Rosemary Companion Plants: A Planting Companions Guide

If you’re interested in learning more about how to get the most benefits out of your rosemary plants, read on and discover the best rosemary companion plants for natural pest control, healthier plants, and a more prolific garden. 

Rosemary (Rosemarinus officinalis) is a classic culinary herb from the Mediterranean region that’s often used in soups, stews, and roasted dishes. But while no herb garden or vegetable garden is complete without rosemary, most gardeners don’t realize rosemary isn’t just useful for cooking! 

The strong aroma of rosemary plants makes them perfect plant companions for many other herbs and veggies, and rosemary flowers are also ideal for attracting beneficial insects and pollinators to your garden. 

What Is Companion Planting?

Nell Foster wearing a blue blouse and purple pants leans in and smells rosemary fragrant leaves
A bank of trailing rosemary at Hacienda del Sol in Tucson. Oh, the fragrance! photo credit: meredithamadeephotography

Companion planting is a traditional gardening technique wherein different plants with similar growing requirements are planted in close proximity to each other. This is done to simplify gardening chores, but a great companion plant will also offer other health benefits to its neighbor.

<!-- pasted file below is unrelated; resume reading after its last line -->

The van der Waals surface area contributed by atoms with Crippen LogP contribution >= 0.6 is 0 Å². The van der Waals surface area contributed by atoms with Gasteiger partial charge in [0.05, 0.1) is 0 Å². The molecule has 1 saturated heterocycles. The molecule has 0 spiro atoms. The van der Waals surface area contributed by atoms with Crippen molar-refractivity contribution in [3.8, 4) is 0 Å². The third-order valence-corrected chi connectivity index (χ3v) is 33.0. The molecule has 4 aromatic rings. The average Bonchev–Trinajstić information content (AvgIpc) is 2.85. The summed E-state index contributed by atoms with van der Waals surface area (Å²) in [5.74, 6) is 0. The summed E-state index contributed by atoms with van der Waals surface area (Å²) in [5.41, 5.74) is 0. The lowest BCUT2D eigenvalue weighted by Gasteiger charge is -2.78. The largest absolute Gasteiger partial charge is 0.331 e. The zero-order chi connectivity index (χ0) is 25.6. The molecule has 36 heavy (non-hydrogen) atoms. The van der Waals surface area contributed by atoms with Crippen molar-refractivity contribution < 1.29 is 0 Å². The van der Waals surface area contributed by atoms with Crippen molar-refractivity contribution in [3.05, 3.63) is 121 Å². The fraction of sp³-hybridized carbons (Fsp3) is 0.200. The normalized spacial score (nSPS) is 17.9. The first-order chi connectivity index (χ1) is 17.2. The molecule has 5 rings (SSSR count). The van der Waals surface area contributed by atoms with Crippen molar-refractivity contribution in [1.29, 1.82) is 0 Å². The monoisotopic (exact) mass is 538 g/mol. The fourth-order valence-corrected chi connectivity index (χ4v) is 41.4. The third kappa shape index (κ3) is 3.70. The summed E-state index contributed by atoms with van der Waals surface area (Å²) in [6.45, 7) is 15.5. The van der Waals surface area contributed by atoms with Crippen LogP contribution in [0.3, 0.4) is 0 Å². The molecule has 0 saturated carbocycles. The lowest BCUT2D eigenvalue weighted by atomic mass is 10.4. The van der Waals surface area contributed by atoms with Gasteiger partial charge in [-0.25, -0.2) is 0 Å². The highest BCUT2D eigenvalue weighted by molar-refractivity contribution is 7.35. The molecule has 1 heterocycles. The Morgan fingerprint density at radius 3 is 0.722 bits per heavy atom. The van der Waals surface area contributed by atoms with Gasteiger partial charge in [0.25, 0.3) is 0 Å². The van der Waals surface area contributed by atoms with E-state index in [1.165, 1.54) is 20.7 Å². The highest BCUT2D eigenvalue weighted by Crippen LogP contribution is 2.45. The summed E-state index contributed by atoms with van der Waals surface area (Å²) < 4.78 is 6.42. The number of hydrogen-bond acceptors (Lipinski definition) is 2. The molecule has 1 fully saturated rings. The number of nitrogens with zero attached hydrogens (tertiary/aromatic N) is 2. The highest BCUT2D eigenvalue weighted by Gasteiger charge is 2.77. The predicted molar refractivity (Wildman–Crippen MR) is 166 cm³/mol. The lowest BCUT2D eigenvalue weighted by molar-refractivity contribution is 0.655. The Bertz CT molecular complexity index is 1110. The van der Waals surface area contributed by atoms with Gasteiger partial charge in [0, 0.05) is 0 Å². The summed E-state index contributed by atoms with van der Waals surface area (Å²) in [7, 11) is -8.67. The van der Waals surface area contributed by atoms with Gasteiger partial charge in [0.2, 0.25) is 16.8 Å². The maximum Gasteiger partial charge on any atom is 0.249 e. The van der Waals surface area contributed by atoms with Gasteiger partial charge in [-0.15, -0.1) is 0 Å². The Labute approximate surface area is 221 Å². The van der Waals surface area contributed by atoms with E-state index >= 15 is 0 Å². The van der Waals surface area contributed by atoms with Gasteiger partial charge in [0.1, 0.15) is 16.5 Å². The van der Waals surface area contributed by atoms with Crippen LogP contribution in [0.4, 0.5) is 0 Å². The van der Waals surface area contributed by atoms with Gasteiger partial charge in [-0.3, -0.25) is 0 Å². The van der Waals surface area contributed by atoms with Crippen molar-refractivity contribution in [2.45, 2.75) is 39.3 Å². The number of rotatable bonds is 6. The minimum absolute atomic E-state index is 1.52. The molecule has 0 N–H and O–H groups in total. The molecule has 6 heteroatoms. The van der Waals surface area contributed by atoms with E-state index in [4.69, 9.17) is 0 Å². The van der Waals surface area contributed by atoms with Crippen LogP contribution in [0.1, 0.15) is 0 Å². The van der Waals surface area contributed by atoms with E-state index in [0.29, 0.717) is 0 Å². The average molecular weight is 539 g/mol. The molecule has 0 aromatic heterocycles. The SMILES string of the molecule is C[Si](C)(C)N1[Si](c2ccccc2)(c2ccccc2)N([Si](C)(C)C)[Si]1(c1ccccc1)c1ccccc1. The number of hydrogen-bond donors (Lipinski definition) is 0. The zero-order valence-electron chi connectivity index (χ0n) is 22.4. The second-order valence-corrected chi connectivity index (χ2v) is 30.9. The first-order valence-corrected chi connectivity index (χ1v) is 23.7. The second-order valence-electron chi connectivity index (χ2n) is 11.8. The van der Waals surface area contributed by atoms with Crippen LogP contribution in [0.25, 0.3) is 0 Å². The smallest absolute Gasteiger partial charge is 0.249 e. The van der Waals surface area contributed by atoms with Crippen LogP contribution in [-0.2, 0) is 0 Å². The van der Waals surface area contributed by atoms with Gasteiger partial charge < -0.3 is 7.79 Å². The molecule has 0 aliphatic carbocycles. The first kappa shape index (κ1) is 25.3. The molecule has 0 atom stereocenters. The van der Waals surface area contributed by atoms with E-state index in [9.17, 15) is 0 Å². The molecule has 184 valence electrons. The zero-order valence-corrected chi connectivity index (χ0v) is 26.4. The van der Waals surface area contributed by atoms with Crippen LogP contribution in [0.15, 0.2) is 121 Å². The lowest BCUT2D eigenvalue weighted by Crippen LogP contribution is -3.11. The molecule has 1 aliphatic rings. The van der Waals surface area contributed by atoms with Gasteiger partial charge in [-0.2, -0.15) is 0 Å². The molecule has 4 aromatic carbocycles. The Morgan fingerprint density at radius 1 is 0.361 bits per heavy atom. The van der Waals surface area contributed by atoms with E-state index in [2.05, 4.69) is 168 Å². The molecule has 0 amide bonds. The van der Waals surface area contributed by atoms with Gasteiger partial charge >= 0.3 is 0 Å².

For instance, plant companions can repel harmful insects, offer shade to sun-sensitive herbs and vegetables, or enhance the growth and flavor of nearby plants.

Benefits Of Companion Planting

Ideal companion plants have the same soil requirements, water requirements, and other growing needs, which makes them super easy to keep together. Beyond this, some of the other main benefits of companion planting include:

  • Better taste. Good companion plants can sometimes actually improve the flavor of other plants!
  • Improved growth. Companion plants can also boost the growth of their neighbors.
  • Fewer pests. Strongly scented herbs and flowers are ideal for repelling many common garden pests, like carrot flies, cabbage moths, cabbage loopers, tomato hornworms, spider mites, and the Mexican bean beetle.